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Clerks seek emergency court action for all-mail voting in primary

The New Mexico Supreme Court building in Santa Fe.

Copyright © 2020 Albuquerque Journal

SANTA FE – More than two dozen of New Mexico’s county clerks asked the state Supreme Court on Monday for an emergency order that would allow them to conduct the June 2 primary by mail.

The clerks said they otherwise face an impossible choice – putting voters’ and election workers’ lives at risk or violating their oath of office – amid the coronavirus pandemic.

“The state of New Mexico faces a public health emergency unprecedented in modern times,” the clerks said in an their petition.

Secretary of State Maggie Toulouse Oliver, New Mexico’s chief election officer, supports the petition, describing the move to mail-in ballots – with some exceptions for in-person voting – as a sensible way to protect public health and the right to vote.

The unusual petition seeks emergency court intervention. The clerks acknowledge that an immediate special session – allowing the governor and legislators to change election laws – is a potential solution.

But it isn’t practical to convene a session amid a virus outbreak that could kill hundreds of New Mexicans in the next few months, the clerks said, citing a projection by University of Washington researchers. The clerks also noted that most of New Mexico’s 112 legislators are 60 or older, putting them most at risk of the disease.

The 27 clerks – mostly Democrats, but including five Republicans – argued that poll workers are scared to work and that election sites, such as schools, are already closed with no plans to re-open, justifying their request for permission to move to mail-in ballots.

They would operate the election largely under procedures already allowed for special elections by mail, with some changes to ensure compliance with federal law for elections involving federal candidates.

Primary election contests for president, seats in the U.S. House and Senate, and both chambers of the Legislature are on the ballot this year. Absentee and early voting are scheduled to begin May 5.

In a 32-page petition, the clerks say they would open a limited number of polling sites to aid voters who must vote in person and for people to drop off ballots. But the election would largely happen by mail, with a ballot sent to each active voter.

“We’re trying to make it as convenient as possible while maintaining social distancing,” said Daniel Ivey-Soto, an attorney representing the 27 clerks in the case.

Ivey-Soto is a Democratic state senator from Albuquerque, but he said he filed the petition in his role as a lawyer, not as a senator.

Toulouse Oliver, a Democrat and former Bernalillo County clerk, supports the proposal.

“The Secretary believes limited in-person services should remain available for voters – for instance, to drop off a ballot, replace a ballot, get language assistance, or get assistance because of a disability,” secretary of state spokesman Alex Curtas said in a written statement.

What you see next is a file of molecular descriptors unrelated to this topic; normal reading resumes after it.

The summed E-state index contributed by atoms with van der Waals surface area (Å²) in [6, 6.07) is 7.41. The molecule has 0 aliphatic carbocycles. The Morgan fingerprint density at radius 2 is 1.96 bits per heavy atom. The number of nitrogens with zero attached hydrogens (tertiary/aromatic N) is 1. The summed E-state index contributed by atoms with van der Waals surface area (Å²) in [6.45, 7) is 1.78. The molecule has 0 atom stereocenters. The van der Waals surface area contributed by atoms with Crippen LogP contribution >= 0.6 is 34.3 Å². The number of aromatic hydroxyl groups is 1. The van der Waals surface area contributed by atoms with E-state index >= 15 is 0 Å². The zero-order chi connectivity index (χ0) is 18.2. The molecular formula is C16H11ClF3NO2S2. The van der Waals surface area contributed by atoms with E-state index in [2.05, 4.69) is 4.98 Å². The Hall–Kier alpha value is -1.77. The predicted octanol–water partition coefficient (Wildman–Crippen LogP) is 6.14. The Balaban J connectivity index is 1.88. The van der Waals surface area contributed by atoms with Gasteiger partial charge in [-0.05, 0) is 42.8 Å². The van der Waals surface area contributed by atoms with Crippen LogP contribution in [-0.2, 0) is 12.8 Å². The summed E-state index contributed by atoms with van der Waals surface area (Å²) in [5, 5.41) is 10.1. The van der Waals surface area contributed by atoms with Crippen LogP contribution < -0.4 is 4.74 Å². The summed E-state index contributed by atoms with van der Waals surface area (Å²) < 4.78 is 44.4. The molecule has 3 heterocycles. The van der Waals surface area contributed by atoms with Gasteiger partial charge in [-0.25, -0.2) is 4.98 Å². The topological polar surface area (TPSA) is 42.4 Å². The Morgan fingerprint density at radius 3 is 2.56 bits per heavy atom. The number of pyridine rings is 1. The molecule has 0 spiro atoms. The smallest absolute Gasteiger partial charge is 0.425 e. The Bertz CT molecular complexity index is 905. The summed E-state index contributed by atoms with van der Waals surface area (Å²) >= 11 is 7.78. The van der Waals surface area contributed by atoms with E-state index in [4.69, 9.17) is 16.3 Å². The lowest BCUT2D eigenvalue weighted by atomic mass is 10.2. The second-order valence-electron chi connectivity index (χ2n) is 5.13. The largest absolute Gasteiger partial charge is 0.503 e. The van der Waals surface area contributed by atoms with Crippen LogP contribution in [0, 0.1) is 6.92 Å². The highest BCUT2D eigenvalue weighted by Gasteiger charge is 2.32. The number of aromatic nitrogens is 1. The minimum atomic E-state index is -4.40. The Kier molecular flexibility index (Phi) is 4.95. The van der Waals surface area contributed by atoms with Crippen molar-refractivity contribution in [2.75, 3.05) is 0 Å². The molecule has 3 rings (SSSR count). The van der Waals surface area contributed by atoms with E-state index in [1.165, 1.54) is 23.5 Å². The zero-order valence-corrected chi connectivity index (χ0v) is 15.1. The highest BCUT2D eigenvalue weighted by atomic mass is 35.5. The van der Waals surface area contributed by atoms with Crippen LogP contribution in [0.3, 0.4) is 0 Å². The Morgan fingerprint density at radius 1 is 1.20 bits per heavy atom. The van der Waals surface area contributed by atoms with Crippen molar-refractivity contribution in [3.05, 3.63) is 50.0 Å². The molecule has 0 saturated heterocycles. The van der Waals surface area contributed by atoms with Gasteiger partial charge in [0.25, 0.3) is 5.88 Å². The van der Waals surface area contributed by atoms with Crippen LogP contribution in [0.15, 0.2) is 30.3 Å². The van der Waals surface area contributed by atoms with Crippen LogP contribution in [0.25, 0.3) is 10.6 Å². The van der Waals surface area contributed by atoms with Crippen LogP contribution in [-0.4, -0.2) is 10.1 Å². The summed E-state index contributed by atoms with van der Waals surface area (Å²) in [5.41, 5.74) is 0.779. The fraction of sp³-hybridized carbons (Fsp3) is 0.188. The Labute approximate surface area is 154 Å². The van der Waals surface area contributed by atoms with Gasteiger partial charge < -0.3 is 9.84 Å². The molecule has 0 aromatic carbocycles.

Special session

Democratic and Republican legislative leaders have been discussing the timing and agenda for a special session. It would be up to Gov. Michelle Lujan Grisham to call the session.

Her administration has focused in recent weeks on slowing the spread of COVID-19, the disease caused by the novel coronavirus. The governor and her Cabinet secretaries have instructed people to stay at home, and they have issued emergency orders closing schools and nonessential businesses.

Health Secretary Kathy Kunkel said in a letter to the clerks Sunday that holding a special session now runs the risk of accelerating community transmission of the disease throughout the state and could harm legislators.

House Speaker Brian Egolf, D-Santa Fe, has asked legislative staff to research the legality of a virtual session, held through an online conferencing program.

House Republican leaders say the Constitution doesn’t permit such a thing.

Lawmakers have also discussed the idea of meeting with the bare minimum number of lawmakers necessary to conduct business, changing rules to avoid having too many lawmakers in the room at the same time, and other possibilities.

Legislators on both sides of the aisle have also expressed concern about the details of carrying out a mail election, such as how to ensure ballots get to the right addresses, combating voter fraud and ensuring the postal system could handle the influx.

The Republican Party of New Mexico said it opposes the clerks’ request. The motion would bypass the legislative process and expose the ballots to tampering, the GOP said.

“While everyone understands and appreciates the health and safety concerns during this pandemic, a (vote by mail) election in New Mexico provides no security and no ability to control who votes once the ballots are mailed to every registered voter,” Republican Party spokesman Mike Curtis said.

Marg Elliston, chairwoman of the state Democratic Party, said Democrats are “open to any process that will expand access while keeping our communities safe.”

Deadlines

The clerks, meanwhile, say they face tremendous challenges in carrying out the election under the current system – in which hundreds of polling locations would be open on Election Day.

Some workers – many of whom are temporary employees – say they are unwilling to participate, the clerks said. About 65% of the workers are older than 60, putting them in the at-risk category for the disease, the clerks say.

Ballots are to be sent to military and overseas voters by April 18.


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